Monday, August 2, 2010

Creating Lifelike Characters


I know that it seems like I spend way too much time at the swimming pool. It’s just been such an incredibly hot summer (even for the Deep South), that whenever my children utter the fateful words, “We’re bored!” then I just pop them in the car and take them off to the pool.

I was at the pool last week and something started bothering me about the tree in the picture. See the tree I’m talking about? It’s huge. It’s like a pine tree on steroids.

The other thing that bothered me about the tree is that, despite the fact it was a windy day and the other trees were blowing back and forth, it didn’t move at all.

Finally I took a picture of the tree (the mommies at the pool are getting used to my weirdness by now, I guess…laptops at the pool, notebooks at the pool, talking to myself, taking notes on the people walking and talking around me, taking pictures of trees….They don’t ever seem to engage me in conversation—I wonder why!) and I realized that the tree was, actually, a cell phone tower disguised to look like a tree.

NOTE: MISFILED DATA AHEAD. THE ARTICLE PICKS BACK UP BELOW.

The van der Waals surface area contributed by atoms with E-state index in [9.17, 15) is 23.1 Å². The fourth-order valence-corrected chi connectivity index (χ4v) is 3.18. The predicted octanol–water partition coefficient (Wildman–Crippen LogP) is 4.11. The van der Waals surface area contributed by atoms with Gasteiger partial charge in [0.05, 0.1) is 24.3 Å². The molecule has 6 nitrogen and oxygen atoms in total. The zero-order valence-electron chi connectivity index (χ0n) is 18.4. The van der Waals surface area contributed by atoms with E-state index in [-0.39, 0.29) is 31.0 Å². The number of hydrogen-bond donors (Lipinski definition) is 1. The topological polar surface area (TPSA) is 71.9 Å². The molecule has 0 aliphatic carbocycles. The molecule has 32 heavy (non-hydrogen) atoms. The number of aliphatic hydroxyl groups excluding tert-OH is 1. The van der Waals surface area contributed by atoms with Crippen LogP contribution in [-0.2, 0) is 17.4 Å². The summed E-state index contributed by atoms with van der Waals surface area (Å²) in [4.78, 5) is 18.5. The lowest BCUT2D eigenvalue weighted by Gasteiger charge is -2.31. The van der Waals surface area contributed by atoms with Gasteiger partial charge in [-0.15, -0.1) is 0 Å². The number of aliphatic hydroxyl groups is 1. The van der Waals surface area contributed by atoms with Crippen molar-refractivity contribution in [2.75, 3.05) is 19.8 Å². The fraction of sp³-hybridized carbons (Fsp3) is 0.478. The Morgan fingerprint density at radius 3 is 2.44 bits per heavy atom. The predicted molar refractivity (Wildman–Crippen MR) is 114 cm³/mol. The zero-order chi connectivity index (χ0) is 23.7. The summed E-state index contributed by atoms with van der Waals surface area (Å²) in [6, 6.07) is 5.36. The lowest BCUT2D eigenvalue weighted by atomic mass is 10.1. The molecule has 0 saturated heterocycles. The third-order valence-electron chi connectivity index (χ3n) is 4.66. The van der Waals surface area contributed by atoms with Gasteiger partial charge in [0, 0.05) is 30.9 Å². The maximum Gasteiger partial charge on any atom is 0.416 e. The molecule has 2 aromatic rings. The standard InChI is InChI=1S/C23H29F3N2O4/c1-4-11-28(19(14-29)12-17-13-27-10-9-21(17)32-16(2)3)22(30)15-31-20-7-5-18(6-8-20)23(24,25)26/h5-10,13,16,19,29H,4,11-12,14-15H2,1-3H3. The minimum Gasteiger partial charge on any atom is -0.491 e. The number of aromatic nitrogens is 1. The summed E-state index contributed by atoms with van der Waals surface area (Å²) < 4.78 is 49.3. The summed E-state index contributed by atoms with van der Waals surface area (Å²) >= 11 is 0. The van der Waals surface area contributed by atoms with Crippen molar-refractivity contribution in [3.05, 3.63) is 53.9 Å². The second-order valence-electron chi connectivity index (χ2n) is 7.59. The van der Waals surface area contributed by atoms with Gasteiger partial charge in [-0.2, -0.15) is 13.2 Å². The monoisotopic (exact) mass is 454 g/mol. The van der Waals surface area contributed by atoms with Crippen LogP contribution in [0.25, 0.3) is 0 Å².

Having a character stand out in a book because they’re too stiff or not lifelike is a problem—especially if the character is our protagonist.

How can we make our characters more lifelike?

Cheat a little and base the character on someone or several people we know well.

Have the character really feel emotions and show them displaying some emotional range—humor, anger, trepidation.

Give the character a few flaws. Nobody’s perfect.

Help put the reader in the protagonist’s head. What is the character thinking? When a new character is introduced, what does the protagonist think of him or her?

Character growth and development. Does the character change and grow? Or is he static?

How do you make your characters more lifelike?